[11] The court is aware that there is testimony in the record that various Department reviewers have allocated renovation costs in a slightly different manner. However, the Record reflects that the Department has allocated renovation costs in different ways depending on the staff reviewer. Harrell testified that she believed that allocating the renovation costs by dividing by the number of modalities was reasonable and consistent with the regulation and the court so finds.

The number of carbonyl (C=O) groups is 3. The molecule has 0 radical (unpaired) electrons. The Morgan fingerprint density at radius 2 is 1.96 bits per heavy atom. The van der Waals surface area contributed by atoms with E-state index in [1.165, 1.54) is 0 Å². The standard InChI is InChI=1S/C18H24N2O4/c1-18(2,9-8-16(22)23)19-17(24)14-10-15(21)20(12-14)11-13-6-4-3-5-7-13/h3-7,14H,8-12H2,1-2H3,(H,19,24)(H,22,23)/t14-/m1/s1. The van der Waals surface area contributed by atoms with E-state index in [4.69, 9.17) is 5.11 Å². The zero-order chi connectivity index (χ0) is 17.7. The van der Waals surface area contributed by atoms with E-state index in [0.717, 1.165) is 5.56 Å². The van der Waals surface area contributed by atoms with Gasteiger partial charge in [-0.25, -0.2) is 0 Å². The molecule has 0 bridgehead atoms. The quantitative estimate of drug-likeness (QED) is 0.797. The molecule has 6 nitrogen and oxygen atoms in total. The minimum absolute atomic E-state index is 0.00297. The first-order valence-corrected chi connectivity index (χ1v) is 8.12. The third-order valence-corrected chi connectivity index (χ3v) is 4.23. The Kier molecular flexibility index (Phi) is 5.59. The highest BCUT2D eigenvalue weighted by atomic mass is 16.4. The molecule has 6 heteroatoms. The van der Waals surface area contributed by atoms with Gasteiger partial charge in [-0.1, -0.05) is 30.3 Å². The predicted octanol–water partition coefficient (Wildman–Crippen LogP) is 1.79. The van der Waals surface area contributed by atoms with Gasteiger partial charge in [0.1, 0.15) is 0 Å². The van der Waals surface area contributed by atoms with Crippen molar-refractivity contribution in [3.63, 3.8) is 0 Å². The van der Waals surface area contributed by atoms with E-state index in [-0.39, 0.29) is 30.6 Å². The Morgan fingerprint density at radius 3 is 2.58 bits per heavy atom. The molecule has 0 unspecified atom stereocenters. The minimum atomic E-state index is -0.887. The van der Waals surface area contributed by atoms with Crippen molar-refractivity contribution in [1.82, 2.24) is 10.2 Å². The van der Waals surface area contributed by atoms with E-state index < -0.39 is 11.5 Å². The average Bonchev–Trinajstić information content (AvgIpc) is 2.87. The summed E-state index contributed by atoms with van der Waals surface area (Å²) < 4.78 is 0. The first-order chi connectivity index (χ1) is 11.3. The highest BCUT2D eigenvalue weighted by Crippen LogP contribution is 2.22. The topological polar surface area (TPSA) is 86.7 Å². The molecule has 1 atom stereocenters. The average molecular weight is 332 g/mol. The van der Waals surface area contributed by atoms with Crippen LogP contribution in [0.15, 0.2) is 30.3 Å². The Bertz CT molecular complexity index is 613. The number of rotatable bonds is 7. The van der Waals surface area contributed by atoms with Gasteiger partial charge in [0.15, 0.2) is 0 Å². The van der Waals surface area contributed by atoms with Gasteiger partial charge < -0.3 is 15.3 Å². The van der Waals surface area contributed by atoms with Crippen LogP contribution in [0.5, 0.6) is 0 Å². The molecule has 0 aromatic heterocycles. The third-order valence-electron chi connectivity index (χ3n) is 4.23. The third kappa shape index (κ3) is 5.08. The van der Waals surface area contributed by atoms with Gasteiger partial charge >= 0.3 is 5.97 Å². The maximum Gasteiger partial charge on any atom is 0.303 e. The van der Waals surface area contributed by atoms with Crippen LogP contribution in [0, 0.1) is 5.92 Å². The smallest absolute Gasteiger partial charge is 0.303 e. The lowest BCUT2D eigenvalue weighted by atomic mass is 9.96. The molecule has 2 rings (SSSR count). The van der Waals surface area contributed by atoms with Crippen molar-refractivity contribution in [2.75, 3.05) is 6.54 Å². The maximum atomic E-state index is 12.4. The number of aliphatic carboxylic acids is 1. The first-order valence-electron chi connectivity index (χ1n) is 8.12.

[12] Even if the court were to determine that GAAP is required to be applied to every component listed in the regulation, the court is persuaded by Pietras’s testimony that allocating by the number of modalities does not violate GAAP. Thus, even under such a legal analysis, the court’s conclusion would not change because the total project cost for the MRI Project would be $531,214, well under the regulatory threshold. The difference in this total is the result of applying GAAP to determine the fair market value of the land and building. Applying GAAP to Beaver’s appraisal may bring into question its reliability. In that event, the court is persuaded by Pietras’s land valuation, which he determined by capitalizing the purchase option contained in the lease executed between Southern MRI and its landlord. The market value of the land and building would then be $634,500. Therefore, the cost per square foot would increase from $109.84 to $136.30 per square foot.